Costa Rica Part II: Arenal Volcano Sunset, La Fortuna Waterfall, And Hanging Bridges Tour

After we left La Paz waterfall garden, we headed up to La Fortuna and Arenal volcano. We had reservations at Arenal Lodge for four nights. We were excited to unpack and set up camp for a few days. The hotel sits on 2,000 acres of lush rain forest and offers a butterfly garden, hiking trails and horse back riding. Right away we noticed the Howler monkeys hanging out in the trees by our room. They would let out these loud, long cries in the early morning which served as our wake up call each day. The hotel pool had a great view of the volcano and was the perfect spot to relax. Our favorite beverage were Imperial and Pilsen beer. We went for a walk and saw horses grazing in a beautiful pasture. There was a wedding alter near a cliff over looking the volcano so we used that locations for sunset photos. 

Not a bad view!

Not a bad view!

A long exposure at sunset, clouds now covering most of Arenal Volcano.

Our first adventure was to visit Fortuna waterfall at the Catarata Ecological Reserve. There is a steep 10 minute hike down the the bottom where the waterfall feeds into the Tenorio River. Just as we were leaving it started to pour. Thankfully we had our waterproof camera bags and our rain coats. It made for a hot and humid hike back up to the car. 

Fortuna waterfall aerial view before the hike down.

Behind the scenes of above photo.

Yes, we were prepared for the rain. One of the few times we had to wear our rain jackets.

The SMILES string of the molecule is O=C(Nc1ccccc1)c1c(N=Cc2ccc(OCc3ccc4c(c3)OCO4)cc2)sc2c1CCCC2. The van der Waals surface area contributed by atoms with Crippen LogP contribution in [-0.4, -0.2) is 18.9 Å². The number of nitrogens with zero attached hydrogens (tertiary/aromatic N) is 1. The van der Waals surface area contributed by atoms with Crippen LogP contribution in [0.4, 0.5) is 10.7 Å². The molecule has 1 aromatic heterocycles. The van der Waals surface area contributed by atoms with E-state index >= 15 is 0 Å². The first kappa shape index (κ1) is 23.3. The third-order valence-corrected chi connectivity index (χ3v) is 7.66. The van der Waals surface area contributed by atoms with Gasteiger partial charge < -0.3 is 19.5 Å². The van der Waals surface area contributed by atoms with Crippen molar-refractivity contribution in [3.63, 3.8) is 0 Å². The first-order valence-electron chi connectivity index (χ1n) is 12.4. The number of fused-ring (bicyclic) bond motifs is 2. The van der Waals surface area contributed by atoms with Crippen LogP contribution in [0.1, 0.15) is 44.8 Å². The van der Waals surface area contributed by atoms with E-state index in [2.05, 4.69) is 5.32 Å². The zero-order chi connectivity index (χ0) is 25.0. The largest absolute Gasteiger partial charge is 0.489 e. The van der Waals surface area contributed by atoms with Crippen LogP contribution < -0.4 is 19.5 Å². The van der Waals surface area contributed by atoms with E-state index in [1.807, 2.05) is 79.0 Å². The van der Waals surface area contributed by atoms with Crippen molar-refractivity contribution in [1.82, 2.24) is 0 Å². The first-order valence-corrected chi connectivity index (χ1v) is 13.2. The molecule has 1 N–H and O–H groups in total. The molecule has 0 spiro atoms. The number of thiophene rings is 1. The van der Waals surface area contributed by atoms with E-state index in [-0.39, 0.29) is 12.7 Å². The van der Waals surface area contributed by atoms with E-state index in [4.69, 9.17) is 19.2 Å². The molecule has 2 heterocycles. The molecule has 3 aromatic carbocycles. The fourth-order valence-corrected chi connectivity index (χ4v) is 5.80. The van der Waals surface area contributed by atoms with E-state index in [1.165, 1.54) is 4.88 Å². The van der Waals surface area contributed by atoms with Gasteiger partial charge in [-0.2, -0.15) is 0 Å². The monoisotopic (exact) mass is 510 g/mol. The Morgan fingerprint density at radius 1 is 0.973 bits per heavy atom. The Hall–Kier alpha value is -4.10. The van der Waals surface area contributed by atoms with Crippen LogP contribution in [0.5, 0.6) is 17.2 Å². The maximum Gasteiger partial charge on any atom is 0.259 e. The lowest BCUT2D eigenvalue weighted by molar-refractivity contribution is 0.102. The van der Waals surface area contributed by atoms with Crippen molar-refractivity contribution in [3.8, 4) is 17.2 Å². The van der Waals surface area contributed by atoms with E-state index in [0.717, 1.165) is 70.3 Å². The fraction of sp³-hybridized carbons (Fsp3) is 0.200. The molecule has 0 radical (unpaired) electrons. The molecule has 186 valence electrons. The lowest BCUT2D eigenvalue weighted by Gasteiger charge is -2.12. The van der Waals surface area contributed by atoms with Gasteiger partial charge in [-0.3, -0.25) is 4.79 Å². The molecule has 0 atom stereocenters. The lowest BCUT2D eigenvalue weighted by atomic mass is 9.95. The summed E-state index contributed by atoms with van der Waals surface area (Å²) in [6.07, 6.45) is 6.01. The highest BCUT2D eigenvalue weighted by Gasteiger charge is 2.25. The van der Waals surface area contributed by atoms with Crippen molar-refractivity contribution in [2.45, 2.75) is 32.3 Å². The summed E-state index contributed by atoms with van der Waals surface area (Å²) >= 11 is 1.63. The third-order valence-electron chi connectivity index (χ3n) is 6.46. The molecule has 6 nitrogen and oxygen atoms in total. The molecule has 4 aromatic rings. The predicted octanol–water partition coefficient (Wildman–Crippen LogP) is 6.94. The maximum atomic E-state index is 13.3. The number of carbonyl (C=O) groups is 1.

That same day, we went on a hanging bridge tour with Jacamar Tour company. It was cloudy after the morning rain so the vibrant green really popped against the sky. The tour takes place on a 600 acre reserve and has 9 fixed bridges and 6 suspension bridges. Our guide was very informative and very knowledgeable. The highlight was seeing a three-toed sloth climbing back to it's tree house. Sloths live in the trees and only climb down once a week to poop. Our guide said it would take about 45 minutes for the sloth to reach the top of the tree. It lost it's grip a few times and slid down the tree, so of course we had to youtube 'sloths falling out of trees' when we got back to the hotel. ;) 

The original tree-hugger!

Packing and carrying photography gear on a trip is not an easy task. It is difficult deciding what to leave behind but the main objective is to take the least amount of gear and still be able to create the type of images you want. For this trip, I decided to take the following:

Gear List: Canon 6D camera body, Canon 24-70mm lens, Canon 100mm macro lens, Rokinon 14mm fisheye lens, Manfrotto travel bee tripod, Sigma EF 610 Super Flash, Lee Big Stopper Filter, Neewer Intervolometer.

The 24-70mm lens was on the camera the majority of the time. It is a great walk around lens that can be wide enough for landscape images and then zoomed in for portraits. The 100mm macro lens was used for detailed close-up photos of frogs, birds, crabs, insects, flowers, etc. If I was more into wildlife photography, I would have brought my 70-200mm lens or rented a longer zoom lens (100-400mm) but those are very heavy and clumsy to carry around all day. Overall, I was happy with my choice of equipment and used everything I brought :)